Elizabeth Smith

Henrietta Maria Bowdler, in Memoir in Elizabeth Smith, Smith, Fragments (1808) 113-14, 119.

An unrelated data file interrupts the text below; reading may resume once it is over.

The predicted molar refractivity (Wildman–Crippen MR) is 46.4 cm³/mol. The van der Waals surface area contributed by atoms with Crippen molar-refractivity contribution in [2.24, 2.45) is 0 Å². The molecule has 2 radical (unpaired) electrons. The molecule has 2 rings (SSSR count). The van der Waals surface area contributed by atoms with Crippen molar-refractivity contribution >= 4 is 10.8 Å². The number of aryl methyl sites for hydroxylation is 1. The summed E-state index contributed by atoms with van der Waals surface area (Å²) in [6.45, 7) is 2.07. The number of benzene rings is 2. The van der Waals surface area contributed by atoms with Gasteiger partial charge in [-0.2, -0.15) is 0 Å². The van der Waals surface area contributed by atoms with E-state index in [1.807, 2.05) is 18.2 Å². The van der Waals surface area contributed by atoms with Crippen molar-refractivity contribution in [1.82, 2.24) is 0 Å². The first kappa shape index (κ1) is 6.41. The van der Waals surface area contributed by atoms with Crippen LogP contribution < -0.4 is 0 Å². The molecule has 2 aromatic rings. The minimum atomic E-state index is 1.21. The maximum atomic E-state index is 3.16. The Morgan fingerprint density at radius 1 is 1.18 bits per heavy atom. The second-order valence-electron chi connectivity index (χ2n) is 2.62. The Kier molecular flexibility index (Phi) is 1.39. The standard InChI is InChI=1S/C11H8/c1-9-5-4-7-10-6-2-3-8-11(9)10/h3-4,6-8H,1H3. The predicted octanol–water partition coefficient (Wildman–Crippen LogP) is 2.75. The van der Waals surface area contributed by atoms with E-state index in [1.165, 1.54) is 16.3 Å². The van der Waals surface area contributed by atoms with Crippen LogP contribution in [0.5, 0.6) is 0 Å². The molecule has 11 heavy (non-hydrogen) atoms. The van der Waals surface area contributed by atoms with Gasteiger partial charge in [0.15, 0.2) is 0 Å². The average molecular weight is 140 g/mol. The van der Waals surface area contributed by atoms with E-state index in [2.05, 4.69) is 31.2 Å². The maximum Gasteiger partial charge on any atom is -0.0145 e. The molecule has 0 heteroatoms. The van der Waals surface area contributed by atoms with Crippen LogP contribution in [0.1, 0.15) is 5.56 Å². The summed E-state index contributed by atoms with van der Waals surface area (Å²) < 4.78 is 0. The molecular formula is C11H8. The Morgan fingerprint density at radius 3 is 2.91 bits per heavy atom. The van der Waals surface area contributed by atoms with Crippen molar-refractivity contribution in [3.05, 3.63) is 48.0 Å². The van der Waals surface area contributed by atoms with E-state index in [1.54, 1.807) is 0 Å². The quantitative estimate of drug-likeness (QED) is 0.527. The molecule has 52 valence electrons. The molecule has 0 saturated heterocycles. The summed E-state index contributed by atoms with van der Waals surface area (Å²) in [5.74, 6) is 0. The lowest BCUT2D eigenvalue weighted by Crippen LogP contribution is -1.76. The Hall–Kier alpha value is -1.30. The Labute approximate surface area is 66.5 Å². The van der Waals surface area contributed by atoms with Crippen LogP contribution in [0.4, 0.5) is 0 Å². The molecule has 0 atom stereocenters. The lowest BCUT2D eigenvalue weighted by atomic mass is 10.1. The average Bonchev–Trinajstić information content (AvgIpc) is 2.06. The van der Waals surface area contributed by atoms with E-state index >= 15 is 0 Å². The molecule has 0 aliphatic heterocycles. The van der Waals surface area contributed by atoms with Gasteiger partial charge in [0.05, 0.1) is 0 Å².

In the year 1808, Mr. Sotheby, the elegant translator of Oberon, expressed to me a wish that Miss S—'s uncommon talents should be employed in something which might interest the public; particularly in translations from the German. He could scarcely credit what I said of the facility with which she translated from that very difficult language; and taking down Gesner's works, which was the only German book in my possession, he turned to one of the Idylls, and requested me to ask her to translate it. I believe she had never read it; and I know she had no dictionary; but I told her that Mr. Sotheby had commended the poem highly, and I wished she might make me understand it. The next morning she brought me the following ["Picture of the Deluge"].... Mr. Sotheby was extremely pleased with this translation, and his encouragement and kind assistance led me to engage my beloved friend in a work, which employed much of her time and attention, and in which she took particular pleasure; till her last fatal illness but an end to her pursuits, and to all our earthly hopes in regard to her. The work to which I allude, is a Translation of Letters and Memoirs relating to Mr. and Mrs, Klopstock.